The ideas that drive player RP are based on players having real choices that have real consequences and removing restrictions that control those choices. Plus having those choices affect other players. Having universals effect is key to player involvement. It makes players more invested as it is something that affects them. Plus the effect that players can have is not equal and trying to make equal creates more complication in design. So, while everyone gets to participate not all players participation is equal. Think about tossing pills in the lake. Those that participate more have more effect. So, the game may gear more toward player participation than fairness, which for game survival and popularity is likely to be more important.
Making choices in a Massive Choice Event too easy detracts from the play. Massive Choice events are thought to be best if they are a near thing… it could go either way. Plus the effort to effect the change should not be trivial. The more players are invested, the more they will participate. Think of the idea as one or two pills can’t change the lake. The result being universally popular is also not always a good idea. If the result is controversial players may decide to unit and undo the change. It can create more drama and game play. The outcome of event should be easy to anticipate (think brighter cavern) allowing players to know what they are supporting or opposing. Letting them know when the vent is happening is also key for their participation.
In RP games providing the ability for players to cheat creates more turmoil and political involvement. This can go too far but it adds a tension to the game that is often otherwise boring. Game developers actually need to stir up trouble and create issues. Think of the DRC closing the Library9 because… whatever. Creating common enemies is another thing to allow players to choose sides. Were the Bahro to be turned into a common enemy? May be a sympathetic enemy to divide players and let them take sides?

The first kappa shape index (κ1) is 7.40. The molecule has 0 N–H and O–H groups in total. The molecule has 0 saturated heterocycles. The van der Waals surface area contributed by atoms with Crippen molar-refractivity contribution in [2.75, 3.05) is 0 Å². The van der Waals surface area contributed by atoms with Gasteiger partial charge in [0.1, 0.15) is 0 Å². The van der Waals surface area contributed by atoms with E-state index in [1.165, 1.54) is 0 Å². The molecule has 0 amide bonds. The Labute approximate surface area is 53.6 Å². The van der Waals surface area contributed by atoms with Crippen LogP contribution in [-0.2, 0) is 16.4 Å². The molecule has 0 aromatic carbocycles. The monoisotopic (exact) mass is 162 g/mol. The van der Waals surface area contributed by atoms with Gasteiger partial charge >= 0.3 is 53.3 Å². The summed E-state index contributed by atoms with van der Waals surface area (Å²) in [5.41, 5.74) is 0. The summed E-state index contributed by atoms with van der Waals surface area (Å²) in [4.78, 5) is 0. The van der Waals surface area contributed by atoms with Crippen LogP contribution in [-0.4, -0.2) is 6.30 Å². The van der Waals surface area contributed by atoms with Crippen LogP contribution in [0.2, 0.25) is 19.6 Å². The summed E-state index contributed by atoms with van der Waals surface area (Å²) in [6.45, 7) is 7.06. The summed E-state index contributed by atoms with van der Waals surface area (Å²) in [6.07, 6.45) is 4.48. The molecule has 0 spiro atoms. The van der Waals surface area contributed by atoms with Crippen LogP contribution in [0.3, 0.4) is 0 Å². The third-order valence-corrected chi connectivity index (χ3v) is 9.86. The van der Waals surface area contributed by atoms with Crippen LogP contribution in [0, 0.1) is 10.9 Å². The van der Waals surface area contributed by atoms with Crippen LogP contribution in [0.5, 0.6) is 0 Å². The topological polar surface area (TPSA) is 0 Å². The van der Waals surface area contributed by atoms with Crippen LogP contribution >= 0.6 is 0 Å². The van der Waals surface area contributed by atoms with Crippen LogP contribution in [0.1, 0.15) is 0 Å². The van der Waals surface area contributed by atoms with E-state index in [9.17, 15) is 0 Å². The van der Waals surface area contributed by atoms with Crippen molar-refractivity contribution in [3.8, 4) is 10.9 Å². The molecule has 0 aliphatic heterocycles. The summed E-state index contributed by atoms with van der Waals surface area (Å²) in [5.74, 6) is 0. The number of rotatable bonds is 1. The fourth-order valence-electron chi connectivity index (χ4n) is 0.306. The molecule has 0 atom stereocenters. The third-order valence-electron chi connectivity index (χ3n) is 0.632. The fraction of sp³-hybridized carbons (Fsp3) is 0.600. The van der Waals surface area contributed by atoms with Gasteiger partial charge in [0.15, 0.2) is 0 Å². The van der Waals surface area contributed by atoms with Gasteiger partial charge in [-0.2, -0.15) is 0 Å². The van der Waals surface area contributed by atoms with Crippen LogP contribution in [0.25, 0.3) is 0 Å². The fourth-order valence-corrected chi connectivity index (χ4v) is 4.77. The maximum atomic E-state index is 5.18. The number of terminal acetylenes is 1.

The panel was taking and recommending that writers learn from ARG’s. Learning what people do in ARG and how they react can guide the game development.
I find much of this information fascinating. I see many of these ideas in Myst Online. At the time Myst Online was being designed Cyan was likely ahead of their time. Now the gaming community is catching up with these ideas and extending and refining them. Technology is allowing the ideas to be implemented in new ways. I see pieces of all these ideas in Myst Online but I don’t see the game technology in the current engine to support it. Building homes and communities in Myst Online is a chore and tediously time consuming. Many of these ideas would move too fast for the production tube we seem to have, which again is why I would like to see the Myst Online content be available for newer platforms. I do think it is possible to create a Myst like virtual world with the things need to unshard the story. I think this is possible to do without losing the nature of the game.
I look forward to seeing the meeting transcript.
* W. E. Deming 1900-1993.
Ae’gura – a central area in Myst Online where players could gather. It was also known as the City. It is in an underground cavern and has a lake that dimly glows. It was possible to bake algae food pills and toss them in the lake to brighten it. There was considerable controversy and disappoint when players found out they were not really affecting the lake but arbitrary changes were being made by game managers.
2 D’ni Restoration Council – game characters in Myst Online that restricted access to areas of the game. These were the people restoring the underground city and worlds it leads to. They were charged with protecting explorers and were considered overly protective by many.
3 Yeesha – daughter of a long time Myst character. She learned the skill of writing links to other worlds and was more accomplished at than any other in her life time. She opposed the slavery of the Bahro. A central figure in player politics and sides.
4 Bahro are magical creatures with powers over time and nature. They were kept in slavery by the D’ni people. It is not clear exactly how that worked or how the Bahro were treated. These creatures where just becoming key players when the game closed.
5 DRC barriers – The DRC restricted areas of the game until they decided is was ‘safe’ for players to be there. This was part of the political turmoil for RP in the game and possibly a tool to slow down demand for new content.
6 Balcony Jump – a well know exploit that allowed players access to restricted areas of the game. It involved a complex balancing act on a tiny ledge, a quick turn and jump over a balcony railing. It took some practice and time to learn to accomplish it.
7 Great Zero – a contraption that controlled an in game type of GPS system. Players ahd to calibrate by finding special markers in game and collecting them. Once calibrated it could be turned on and … well we were never sure what it was to do.
8 Teledahn – one of the worlds that could be found from the cavern.
9 Library – this was a gateway to several worlds. Closing it would have blocked access to them.